...besides, photoshop is bundled in CS2 with two other industry-standard products...Illustrator and InDesign...
Posted by bleah311 (5 comments )
Link Flag
yo, like uh dude... literacy... like ah need some
I can almost follow what you're saying... nope guess not.
What I did gather is that kids who don't pay for software made the web (I thought Al Gore did?) and Adobe is going to die because said kids can't afford Photoshop.
None of those kids made Adobe rich. Most of those kids never gave Adobe a dime. So Adobe developed Photoshop Elements for them. What's your point? Adobe was huge before the web was big. If Gimp is so good, why do you care if you can't bootleg Photoshop? You seem to be saying if the common populace can't get free software society will collapse. That's gimped.
Posted by skeptik (590 comments )
Link Flag
From a Musician and DRM manufacturer
Chuck D is correct when he states that DRM is "something you can apply to a better world if you stay on top of it and don't let it stay on top of you." DRM technology can be a benefit musicians, and help protect the freedoms of the average man.

I am a musician as well as a product manager at a company that develops DRM software for email (<a class="jive-link-external" href="" target="_newWindow"></a>). First off, I feel that the DRM discussion is too broad, as most people are familiar with DRM as it applies to media. There is also another popular application of DRM which helps businesses to protect thier digital assets (i.e. contracts, price lists, executive emails, etc.) from unwanted distribution.

Being a musician myself, I am in regular contact with owners of small record companies, in which rampant, unlicensed distribution of the label's music has a major effect on its business workdwide. In fact, my friend who owns a small record company here in Seattle, was recently in Senegal, where he found bootlegged copies of albums his label has released on sale in the local markets. What's funny is that he may in a good year sell only 200,000 albums total. It would be nice if small record companies and srtists could have a choice of DRM controls that are enforced on their music regardless of to what device they are downloaded to and played upon.

Media needs to be standardized so that music purchase on ITunes can be played on other players and vice versa. The rules fair use of copywrited works needs to be addressed and agreed upon by all players, major and minor, in the market. If feel the only way this can happen is to put the artists in direct control of thier DRM choices. The musicians and publishers themselves should have the choice of what (if any) DRM controls may be applied to thier music. The rights policies should ride inside the music using steganography, and these DRM commands should be added during or immediately following the mastering process. Regardless of what music player accesses the music these controls should be read and enforced. Furthermore, an independent body should be established to decide upon the stadardization of DRM in media content. The organization should have votes that are equally distributed between major and minor media publishers. Moreover, this organization would be able to provide the legal muslce to persecute those who bootleg copywrited works on behlaf of small record and film companies.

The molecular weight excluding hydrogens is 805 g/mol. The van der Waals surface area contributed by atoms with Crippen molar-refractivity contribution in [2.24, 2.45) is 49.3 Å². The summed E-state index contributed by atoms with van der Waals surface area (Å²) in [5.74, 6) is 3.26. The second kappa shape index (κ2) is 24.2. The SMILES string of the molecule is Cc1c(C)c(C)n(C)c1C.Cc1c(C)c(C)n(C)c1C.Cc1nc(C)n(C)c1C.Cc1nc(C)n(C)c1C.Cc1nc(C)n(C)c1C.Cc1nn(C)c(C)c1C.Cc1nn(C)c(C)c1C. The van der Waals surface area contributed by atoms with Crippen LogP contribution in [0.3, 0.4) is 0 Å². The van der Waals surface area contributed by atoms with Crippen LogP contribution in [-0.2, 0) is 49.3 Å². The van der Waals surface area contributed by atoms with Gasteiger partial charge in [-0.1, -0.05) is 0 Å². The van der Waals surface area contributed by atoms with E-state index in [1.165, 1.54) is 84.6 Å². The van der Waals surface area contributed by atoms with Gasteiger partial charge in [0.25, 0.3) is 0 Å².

This idea of giving DRM contol to the content creator also applies to the general populace with regards to email. Nearly all of us have emailed something at one time or another that we would not want forwarded to anyone else. Whether a contract, business idea, image, artistic work, whatever, we the people should have the right place to control the extent to which our own data is distributed. DRM tools can provide people with these tools. Since encryption is at the heart of all DRM technologies, if and when the masses start protecting thier emails using DRM, it helps to assert ones first ammendment rights, by providing real physical limits on what communication the government can access. Moreover, I beleive the use of DRM protected will establish greater trust between people who primarily communicate on-line and will lead to greater productivity.

Just about any technology can be used as a weapon or a tool, it is important that we should develop DRM tools that benefit the general populace and not just large companies.
Posted by NSWorldwide (6 comments )
Reply Link Flag
Lack of interoperability not a side-effect.
This was not good marketing for your company, at least to technical people who will recognize all the flaws in what you have said.

You say it would be nice if all "DRM" were interoperable, trying to mask the fact that the lack of interoperability is not a "side effect" of TPMs being used to attempt to protect copyright -- it is the underlying technique.

Content can't make decisions, contains no logic, so cannot "decide" when it is OK to copy or not. Only devices can make decisions, based on the rules it is given in software.

What copyright holders do encrypt the content such that only those with the right digital keys can unlock the content. Device manufacturers then embed these keys in devices which treat their owners as the attacker, trying to ensure that these owners cannot control what they own.

If it were possible for the content to be unlocked by a device not locked down by the manufacturer, meaning that the content could be decoded on any device, then the DRM system claiming to protect copyright would cease to exist.